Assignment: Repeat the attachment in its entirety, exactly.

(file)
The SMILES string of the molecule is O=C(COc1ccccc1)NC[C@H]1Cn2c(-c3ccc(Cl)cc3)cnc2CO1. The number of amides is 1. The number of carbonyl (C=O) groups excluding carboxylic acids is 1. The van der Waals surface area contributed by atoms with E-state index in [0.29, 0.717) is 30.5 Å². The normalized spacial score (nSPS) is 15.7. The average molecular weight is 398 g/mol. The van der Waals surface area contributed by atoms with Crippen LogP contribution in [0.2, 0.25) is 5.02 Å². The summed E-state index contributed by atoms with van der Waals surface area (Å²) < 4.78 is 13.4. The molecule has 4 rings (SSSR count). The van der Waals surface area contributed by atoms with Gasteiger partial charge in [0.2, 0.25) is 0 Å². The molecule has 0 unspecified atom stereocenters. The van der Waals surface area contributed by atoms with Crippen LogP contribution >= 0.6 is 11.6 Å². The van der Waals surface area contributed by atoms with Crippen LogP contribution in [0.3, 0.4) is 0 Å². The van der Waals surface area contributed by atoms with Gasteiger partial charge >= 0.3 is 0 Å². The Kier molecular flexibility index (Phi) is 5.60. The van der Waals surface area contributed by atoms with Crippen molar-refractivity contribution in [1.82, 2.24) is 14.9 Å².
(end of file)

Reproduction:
The SMILES string of the molecule is O=C(COc1ccccc1)NC[C@H]1Cn2c(-c3ccc(Cl)cc3)cnc2CO1. The number of amides is 1. The number of carbonyl (C=O) groups excluding carboxylic acids is 1. The van der Waals surface area contributed by atoms with E-state index in [0.29, 0.717) is 30.5 Å². The normalized spacial score (nSPS) is 15.7. The average molecular weight is 398 g/mol. The van der Waals surface area contributed by atoms with Crippen LogP contribution in [0.2, 0.25) is 5.02 Å². The summed E-state index contributed by atoms with van der Waals surface area (Å²) < 4.78 is 13.4. The molecule has 4 rings (SSSR count). The van der Waals surface area contributed by atoms with Gasteiger partial charge in [0.2, 0.25) is 0 Å². The molecule has 0 unspecified atom stereocenters. The van der Waals surface area contributed by atoms with Crippen LogP contribution >= 0.6 is 11.6 Å². The van der Waals surface area contributed by atoms with Crippen LogP contribution in [0.3, 0.4) is 0 Å². The van der Waals surface area contributed by atoms with Gasteiger partial charge >= 0.3 is 0 Å². The Kier molecular flexibility index (Phi) is 5.60. The van der Waals surface area contributed by atoms with Crippen molar-refractivity contribution in [1.82, 2.24) is 14.9 Å².